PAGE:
But what’s required of an indie publisher, and I’ll try to limit my comments just to this group here, what’s required of any indie publisher is so much more to be successful, in that you have to have this affinity with your author, and you have to take charge of in some sense the retail aspects of how books are sold, and you can’t just simply rely on whether it’s a big Amazon or a small local shop, you’ve got to be intimately involved in every part of the process.
Those that do that, I think hold a lot of power. And so I see that as an everything or nothing kind of thing, where you have the power, or if you are not exercising it in all of those areas, you probably hold little power.
KENNEALLY: Right, and we were looking for players, sort of who are the individuals or the roles that may be where power lies, but it struck me listening to Peter Hildick-Smith right now that the power is in the data. Without access to the data, without gathering the data, without understanding what kind of data we need in the first place, everything else you do is really kind of a shot in the dark.
GALLAGHER: You know, what I would say to indie publishing, and I apologize for my coughing and allergies here, is the single biggest thing you can do, beyond getting amazingly great content, is to invest a significant part of your time on the meta data and the discovery, more than anything else. Because you have the power to now affect that.
You now have the power to drive SEO, search engine optimization. You have the ability to place your book into places that, because of technology, you never had before, but if you’ve got crummy meta data – and I’m talking far more than just a good Onyx feed of basic meta data – but social meta data, various elements of the data. If you’re not spending time refining that and building your own discoverability, you’re probably going to lack the power to be able to sell.
KENNEALLY: Indeed. You know, Kelly, you were apologizing for allergies. We met yesterday and you said you had some seasonal allergies, and I understand what that’s like. I’m from Boston and we’ve been through the last six months of winter, so I’m allergic to all this nice weather, at least until this morning. So I know how you feel.
But Jim Milliot, when it comes to power, the other thing about Peter Hildick’s presentation that struck me, and as important as the data that Kelly was speaking about, and SEO, and all the rest of the search engine optimization, is the power of those bookstores still, the role that the stores play in getting books into readers’ hands and then selling them is tremendous. And so we should all really hope that the power of Barnes and Noble at least, and of course, the independent players persists for some time to come.
MILLIOT: Right. Everybody – well, I was going to say – if you’re in New York in particular, if you look at where does the power lie, the shift between – in terms of kind of the big picture – publisher and retailer has totally shifted to the retailer. And it’s partly due to Amazon’s domination in certain areas. And it’s also because of the consolidation.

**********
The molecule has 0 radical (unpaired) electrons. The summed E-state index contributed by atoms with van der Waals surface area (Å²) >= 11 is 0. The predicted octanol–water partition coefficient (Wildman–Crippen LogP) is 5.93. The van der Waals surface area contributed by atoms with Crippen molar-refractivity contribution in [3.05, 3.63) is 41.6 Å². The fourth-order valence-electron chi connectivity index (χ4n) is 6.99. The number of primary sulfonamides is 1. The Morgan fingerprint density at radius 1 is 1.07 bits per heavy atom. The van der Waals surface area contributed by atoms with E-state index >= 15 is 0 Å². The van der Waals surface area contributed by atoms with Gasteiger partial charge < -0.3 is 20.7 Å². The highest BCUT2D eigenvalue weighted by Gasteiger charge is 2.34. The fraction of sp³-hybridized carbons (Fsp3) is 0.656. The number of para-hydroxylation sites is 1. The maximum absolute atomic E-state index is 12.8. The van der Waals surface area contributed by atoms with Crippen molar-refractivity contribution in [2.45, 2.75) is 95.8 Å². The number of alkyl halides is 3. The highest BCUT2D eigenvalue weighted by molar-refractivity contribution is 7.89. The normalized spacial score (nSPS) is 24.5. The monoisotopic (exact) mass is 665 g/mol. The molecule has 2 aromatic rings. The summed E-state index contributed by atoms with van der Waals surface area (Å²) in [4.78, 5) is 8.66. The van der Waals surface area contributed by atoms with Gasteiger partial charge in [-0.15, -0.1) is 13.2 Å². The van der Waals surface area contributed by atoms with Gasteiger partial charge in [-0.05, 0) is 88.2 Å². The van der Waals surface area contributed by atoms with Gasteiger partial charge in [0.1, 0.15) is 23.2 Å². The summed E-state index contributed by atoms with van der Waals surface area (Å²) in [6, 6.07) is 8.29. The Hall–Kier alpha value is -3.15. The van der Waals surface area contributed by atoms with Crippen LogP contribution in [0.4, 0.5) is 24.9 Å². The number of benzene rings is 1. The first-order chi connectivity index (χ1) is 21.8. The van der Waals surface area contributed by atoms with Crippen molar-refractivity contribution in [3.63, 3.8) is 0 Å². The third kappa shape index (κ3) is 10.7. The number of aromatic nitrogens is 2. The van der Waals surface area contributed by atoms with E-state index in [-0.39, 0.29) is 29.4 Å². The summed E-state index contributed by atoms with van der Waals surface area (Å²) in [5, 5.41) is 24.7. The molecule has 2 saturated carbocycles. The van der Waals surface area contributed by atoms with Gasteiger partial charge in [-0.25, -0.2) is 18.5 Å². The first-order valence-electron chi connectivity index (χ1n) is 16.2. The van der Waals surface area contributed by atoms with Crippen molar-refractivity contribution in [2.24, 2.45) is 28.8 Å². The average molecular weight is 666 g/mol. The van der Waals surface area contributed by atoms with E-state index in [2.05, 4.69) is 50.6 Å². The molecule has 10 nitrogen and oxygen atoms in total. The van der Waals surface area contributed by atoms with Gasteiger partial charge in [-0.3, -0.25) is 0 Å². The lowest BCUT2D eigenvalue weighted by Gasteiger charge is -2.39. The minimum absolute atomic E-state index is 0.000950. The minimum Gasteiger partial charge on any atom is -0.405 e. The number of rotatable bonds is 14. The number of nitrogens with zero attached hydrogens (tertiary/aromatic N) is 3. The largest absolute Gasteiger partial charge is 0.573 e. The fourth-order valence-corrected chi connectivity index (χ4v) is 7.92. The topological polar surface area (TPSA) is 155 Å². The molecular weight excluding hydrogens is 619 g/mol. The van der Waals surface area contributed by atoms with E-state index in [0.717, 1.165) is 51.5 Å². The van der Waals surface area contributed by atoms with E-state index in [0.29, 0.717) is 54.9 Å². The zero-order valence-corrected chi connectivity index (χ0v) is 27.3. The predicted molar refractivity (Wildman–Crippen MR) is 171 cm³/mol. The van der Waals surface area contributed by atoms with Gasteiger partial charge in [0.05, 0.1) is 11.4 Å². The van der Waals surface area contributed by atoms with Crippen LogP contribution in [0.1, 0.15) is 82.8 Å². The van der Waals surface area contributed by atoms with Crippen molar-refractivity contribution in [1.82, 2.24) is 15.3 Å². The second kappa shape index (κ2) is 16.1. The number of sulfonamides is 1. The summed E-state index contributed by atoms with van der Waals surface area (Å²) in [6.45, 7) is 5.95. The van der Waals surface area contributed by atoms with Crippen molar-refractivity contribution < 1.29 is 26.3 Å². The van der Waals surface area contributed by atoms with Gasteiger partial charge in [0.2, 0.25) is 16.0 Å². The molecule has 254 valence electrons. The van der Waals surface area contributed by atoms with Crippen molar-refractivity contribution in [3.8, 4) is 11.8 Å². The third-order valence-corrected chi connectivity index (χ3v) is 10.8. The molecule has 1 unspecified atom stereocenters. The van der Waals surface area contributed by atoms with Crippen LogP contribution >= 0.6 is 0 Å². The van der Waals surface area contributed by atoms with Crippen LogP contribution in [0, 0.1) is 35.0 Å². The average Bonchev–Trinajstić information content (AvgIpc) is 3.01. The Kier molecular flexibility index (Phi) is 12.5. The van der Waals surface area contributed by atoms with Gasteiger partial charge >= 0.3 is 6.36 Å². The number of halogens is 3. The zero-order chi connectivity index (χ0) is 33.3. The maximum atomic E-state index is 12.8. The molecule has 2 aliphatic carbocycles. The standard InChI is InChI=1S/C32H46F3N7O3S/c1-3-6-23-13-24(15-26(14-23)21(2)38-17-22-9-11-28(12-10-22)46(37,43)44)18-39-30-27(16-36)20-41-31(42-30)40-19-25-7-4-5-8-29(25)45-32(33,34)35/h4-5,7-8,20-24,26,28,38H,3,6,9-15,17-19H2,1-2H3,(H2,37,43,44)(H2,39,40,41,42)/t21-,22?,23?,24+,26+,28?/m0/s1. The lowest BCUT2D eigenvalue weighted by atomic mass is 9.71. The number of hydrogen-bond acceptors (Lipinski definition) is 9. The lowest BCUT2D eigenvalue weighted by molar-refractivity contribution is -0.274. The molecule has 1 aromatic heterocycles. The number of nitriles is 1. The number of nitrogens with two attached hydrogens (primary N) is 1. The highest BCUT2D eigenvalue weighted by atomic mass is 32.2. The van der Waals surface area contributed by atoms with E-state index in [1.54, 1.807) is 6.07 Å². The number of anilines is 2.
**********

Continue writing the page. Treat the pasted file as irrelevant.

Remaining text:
I mean, not that – I mean, when I was younger, you had a lot more outlets, you had a lot more independents, and there were more places – well, there’s still a lot of places that sell books now – but it was a little more diffuse.
Today, the publishers could live in a world, if you talk to them, where Amazon and other online retailers exist, where there’s a strong group of independent bookstores, and in today’s, where we are sitting today, Barnes and Noble still exists. Because everybody – I live and work in New York, so I’m pointing to them a lot – everybody in New York thinks along the lines that Peter is talking about, in that Barnes and Noble and the stores still drive a lot of discoverability. And to have a really substantial, sustainable book environment, you really need a strong retail and you need a strong online.
GALLAGHER: Can I offer a dissenting opinion on that? With all due respect to Peter, and especially for indie publishing, I would contend likely that that ship has sailed.
The likelihood of getting into Barnes and Noble, or spending the amount of effort required to get into retail today for an indie publisher, I think that’s a lot of effort for marginal return, that I would still push back and say that publishers now have tools today that they can more directly go to where the readers are. And I would say, as you think about discoverability, you think more about topical discovery versus book discovery.
If you’re writing a book about cancer, don’t think about this is a book on cancer, think about people who have cancer and where are people going that have cancer today, and find those consumers in the stream. Place your rock in the stream of whatever topics you’re writing about and go and find them. And there are retail services today.
There’s still a lot of road to hoe on some of these things like retail services, but I would say just be careful. I’m not giving up if there’s retailers in the room. I love you. We need you. But for indie publishing, I just wanted to offer a little controversial common sense.
KENNEALLY: I don’t find that controversial at all because I was thinking the same thing, because if the story is, get your book into Barnes and Noble, for this audience and for so many people publishing today, you’re not the big five. That’s going to be a real challenge and may not be worth the effort, when you have so much other types of opportunity.
And Rana DiOrio, I think you recognize that. And so the power for you, as a publisher, is in the partnerships that you have formed and the approaches that you have taken to finding those readers. So tell us about an example.